Once in Bavaria, whose Elector was the main partner of Louis XIV in the war, Marlborough teamed up with Eugene of Savoy, one of the greatest soldiers of the age. The two men, along with the meddlesome Lewis of Baden, seized the crucial river crossing at Donauworth, then, leaving Baden to guard the rear approaches to the Rhine, Marlborough and Eugene devastated large swathes of the Elector’s land, forcing Maximilian Emmanuel and his French allies, Comte Tallard and Marechal Marsin, into open battle near the tiny Bavarian village of Blintheim (anglicized later as Blenheim).
Battle on the continent in the later half of the 17th Century had become a formal affair dominated by intricate maneuvering, feints and only moderate amounts of bloodshed. Blenheim broke the mold, becoming the bloodiest battle in nearly two hundred years of European history. Marlborough, who had already risked so much to bring on a decisive engagement, threw the dice one last time by accepting battle on terrain unsuitable for his forces’ maneuvering. He knew his enemy well, however, and Tallard in particular inexplicably gave the Allied armies room to cross a marshy river to his front and form up unharassed by anything except artillery (bad enough as it was – Marlborough would lose 2,000 men to cannon fire before his troops ever executed their first charge on the French position).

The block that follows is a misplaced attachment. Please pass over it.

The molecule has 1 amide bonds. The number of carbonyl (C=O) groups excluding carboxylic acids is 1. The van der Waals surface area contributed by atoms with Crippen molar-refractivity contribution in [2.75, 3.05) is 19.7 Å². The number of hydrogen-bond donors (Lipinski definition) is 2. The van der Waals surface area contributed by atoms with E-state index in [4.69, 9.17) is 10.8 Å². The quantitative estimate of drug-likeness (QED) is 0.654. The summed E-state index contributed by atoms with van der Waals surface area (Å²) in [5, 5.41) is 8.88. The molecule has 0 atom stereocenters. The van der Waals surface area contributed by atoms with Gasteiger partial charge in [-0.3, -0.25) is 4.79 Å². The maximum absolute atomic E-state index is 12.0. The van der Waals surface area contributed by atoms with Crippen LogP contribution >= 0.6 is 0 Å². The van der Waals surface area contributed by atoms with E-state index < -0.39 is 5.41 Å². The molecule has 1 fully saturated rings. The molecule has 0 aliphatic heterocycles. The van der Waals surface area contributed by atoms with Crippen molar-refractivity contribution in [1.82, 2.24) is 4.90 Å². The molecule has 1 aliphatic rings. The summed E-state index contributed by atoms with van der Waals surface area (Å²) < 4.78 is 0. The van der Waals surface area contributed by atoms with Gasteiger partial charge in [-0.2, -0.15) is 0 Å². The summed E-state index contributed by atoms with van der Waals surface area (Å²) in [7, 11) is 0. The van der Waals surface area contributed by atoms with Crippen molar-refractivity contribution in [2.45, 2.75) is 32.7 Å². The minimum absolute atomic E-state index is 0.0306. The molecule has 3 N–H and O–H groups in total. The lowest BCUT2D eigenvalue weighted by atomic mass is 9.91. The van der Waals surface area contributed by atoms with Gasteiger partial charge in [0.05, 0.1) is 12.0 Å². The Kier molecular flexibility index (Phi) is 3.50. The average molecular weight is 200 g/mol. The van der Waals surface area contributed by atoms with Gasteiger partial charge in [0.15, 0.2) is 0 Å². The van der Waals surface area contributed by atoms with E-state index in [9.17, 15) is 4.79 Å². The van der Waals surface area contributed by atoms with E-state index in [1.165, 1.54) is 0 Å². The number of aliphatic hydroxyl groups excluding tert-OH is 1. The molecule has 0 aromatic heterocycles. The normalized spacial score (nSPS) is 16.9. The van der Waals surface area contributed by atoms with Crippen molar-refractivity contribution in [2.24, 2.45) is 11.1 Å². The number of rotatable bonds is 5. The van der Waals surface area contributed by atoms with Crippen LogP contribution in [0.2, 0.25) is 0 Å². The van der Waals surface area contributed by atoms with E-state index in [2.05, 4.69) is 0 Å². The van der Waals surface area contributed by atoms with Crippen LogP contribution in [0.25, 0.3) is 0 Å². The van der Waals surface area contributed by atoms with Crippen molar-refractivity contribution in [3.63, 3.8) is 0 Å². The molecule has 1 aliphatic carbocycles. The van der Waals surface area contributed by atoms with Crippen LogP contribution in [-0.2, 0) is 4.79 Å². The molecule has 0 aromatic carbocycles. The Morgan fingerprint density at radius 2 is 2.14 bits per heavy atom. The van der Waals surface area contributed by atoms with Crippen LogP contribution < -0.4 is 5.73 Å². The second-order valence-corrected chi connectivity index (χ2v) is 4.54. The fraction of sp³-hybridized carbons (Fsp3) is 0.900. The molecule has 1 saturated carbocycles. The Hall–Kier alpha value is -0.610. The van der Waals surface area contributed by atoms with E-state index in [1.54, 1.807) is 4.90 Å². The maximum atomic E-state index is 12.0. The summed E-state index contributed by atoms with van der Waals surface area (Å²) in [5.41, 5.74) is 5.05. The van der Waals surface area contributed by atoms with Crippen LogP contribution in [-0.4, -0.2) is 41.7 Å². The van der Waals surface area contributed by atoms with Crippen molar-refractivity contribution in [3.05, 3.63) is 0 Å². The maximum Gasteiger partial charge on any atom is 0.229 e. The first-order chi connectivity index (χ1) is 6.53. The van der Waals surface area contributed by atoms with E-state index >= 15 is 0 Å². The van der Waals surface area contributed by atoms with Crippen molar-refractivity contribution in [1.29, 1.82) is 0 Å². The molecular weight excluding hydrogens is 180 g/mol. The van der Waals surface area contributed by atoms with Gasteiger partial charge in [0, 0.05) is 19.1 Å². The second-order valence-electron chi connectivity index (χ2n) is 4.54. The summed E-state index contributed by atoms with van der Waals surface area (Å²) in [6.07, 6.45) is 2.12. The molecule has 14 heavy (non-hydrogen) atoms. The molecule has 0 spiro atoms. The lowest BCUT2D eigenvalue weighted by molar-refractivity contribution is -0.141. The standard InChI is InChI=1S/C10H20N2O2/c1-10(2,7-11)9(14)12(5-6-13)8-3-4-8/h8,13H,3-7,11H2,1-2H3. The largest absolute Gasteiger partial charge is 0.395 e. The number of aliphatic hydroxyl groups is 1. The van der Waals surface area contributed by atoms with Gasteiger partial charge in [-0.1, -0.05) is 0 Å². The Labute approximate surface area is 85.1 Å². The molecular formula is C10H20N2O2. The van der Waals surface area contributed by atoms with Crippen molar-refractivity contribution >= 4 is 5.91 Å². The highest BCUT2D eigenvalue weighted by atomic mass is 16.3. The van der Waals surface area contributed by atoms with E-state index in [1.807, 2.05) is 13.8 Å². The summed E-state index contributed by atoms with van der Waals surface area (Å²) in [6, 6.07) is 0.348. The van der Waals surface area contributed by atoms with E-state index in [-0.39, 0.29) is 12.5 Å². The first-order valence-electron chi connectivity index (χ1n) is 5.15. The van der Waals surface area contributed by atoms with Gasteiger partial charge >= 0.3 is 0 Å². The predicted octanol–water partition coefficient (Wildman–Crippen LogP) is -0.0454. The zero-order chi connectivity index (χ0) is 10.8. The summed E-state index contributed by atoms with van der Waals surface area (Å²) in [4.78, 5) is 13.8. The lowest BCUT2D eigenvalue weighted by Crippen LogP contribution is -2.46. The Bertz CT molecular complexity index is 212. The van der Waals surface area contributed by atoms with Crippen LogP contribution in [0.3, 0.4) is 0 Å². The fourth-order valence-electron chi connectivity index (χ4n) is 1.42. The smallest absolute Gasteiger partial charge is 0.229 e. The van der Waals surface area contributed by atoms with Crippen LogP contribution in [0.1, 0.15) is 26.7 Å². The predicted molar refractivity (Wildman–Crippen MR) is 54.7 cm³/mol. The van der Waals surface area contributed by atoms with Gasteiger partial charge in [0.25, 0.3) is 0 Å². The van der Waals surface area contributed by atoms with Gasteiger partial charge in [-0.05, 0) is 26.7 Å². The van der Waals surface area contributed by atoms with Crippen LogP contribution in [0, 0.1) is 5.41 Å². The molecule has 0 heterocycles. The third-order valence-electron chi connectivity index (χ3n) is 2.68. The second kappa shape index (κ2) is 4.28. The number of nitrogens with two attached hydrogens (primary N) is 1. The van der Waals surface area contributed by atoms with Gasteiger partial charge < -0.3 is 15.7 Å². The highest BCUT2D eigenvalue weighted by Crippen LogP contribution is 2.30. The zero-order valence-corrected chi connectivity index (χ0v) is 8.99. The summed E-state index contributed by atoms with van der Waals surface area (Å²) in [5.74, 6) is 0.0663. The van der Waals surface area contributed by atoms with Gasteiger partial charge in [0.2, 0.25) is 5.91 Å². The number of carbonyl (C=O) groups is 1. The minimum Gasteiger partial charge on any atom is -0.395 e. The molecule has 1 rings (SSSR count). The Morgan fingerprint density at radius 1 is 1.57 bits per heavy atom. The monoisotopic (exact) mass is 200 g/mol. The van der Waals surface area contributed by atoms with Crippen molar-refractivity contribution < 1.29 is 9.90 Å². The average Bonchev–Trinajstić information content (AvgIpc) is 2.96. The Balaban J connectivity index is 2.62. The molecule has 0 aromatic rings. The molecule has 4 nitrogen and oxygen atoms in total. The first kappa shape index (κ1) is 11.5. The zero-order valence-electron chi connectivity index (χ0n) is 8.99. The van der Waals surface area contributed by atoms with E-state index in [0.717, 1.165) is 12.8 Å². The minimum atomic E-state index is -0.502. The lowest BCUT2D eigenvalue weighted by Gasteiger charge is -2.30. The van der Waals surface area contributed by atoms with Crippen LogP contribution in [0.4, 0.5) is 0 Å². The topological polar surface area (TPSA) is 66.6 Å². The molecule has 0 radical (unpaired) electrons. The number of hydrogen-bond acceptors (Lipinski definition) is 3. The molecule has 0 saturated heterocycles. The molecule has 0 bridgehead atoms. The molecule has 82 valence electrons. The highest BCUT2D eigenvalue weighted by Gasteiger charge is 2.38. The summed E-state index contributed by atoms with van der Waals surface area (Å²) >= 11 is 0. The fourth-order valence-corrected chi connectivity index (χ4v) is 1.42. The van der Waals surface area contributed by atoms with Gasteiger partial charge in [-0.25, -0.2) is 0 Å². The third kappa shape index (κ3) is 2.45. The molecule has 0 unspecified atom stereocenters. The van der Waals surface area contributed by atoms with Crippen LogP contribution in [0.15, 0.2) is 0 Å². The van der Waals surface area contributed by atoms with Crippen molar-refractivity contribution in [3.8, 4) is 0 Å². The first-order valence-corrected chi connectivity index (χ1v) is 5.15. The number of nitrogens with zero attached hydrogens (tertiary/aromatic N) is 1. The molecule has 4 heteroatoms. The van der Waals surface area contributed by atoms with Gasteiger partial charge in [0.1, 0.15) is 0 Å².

Blenheim turned into a slugfest that lasted for hours, with Eugene barely able to hold onto his exposed positions. In the center, however, Marlborough’s foot and cavalry eventually punched through Tallard’s defenses and the Comte’s army came unglued shortly afterward when Blenheim village, stuffed with French infantry, was surrounded by the Allies and ground to pieces. Tallard’s troops could not withstand the attack and his entire army dissolved, its soldiers dying by the thousands in the swift currents of the Danube or surrendering to Marlborough’s men.
Marlborough’s victory was complete and resounded throughout Europe. At home, Queen Anne (his wife, Sarah’s, best friend) granted the Duke and Duchess the royal hunting preserve near Woodstock for a massive new estate named after the battle. Marlborough’s Tory enemies were neutered for the time being, although they would eventually return to harassing the Duke with accusations that he was prolonging the war in order to profit from it.
In Battle for Europe, Spencer does an outstanding job of satisfying the interest of the amateur military historian, while embedding the strictly military aspect of the Blenheim campaign into the broader historical context of the time. There is at least one excellent biography of Sarah Churchill on bookstore shelves at the moment and Winston Churchill’s outstanding study of John Churchill remains in print. But we have nothing for the War of the Spanish Succession save for this single volume. It’s enough for the moment, enough to draw attention to the unfairly forgotten military genius of the Duke of Marlborough. Perhaps Earl Spencer will continue to write about the times and life of his illustrious forebear. Blenheim helped shape the world we know. It’s time we had a worthy modern account of it and this is exactly what Charles Spencer has provided us.